National surveys tell us that over 30% of people want to be more involved in decisions about their care; this situation has hardly changed in a decade. In addition, research studies have consistently shown that when people are more involved in decisions they:
- have fewer regrets about decisions;
- report better relationships with clinicians;
- adhere better to treatment; and
- report a better experience including more satisfaction with the outcome.
In other words, shared decision making has a fundamental impact on the safety and effectiveness of personalised care.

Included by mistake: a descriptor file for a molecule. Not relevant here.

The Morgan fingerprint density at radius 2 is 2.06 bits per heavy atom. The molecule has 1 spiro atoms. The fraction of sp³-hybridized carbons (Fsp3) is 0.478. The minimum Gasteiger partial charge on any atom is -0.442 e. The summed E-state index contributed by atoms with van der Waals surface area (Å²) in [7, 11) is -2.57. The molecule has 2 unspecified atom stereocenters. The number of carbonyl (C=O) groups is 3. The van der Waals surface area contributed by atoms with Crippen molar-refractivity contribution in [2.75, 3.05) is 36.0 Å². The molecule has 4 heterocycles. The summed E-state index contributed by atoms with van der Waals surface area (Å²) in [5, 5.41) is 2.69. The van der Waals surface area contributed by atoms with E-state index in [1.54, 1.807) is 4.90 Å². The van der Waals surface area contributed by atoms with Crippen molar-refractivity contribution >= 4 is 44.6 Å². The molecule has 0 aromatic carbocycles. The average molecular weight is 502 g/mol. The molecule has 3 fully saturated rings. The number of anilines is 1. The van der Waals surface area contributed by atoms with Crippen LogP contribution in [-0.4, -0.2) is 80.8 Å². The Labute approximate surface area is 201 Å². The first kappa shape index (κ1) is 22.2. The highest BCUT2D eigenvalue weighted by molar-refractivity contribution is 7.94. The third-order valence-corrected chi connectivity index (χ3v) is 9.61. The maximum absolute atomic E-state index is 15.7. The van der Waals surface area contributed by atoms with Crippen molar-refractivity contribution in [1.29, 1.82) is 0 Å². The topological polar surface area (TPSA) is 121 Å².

This means that by involving people in decisions about their health and care we will improve health and wellbeing, improve the quality of care and ensure people make informed use of available healthcare resources. Involving people in their own health and care not only adds value to people’s lives, it creates value for the taxpayer. The challenge now is to shift the focus of care and support services from ‘what is the matter with you?’ towards ‘what matters to you?’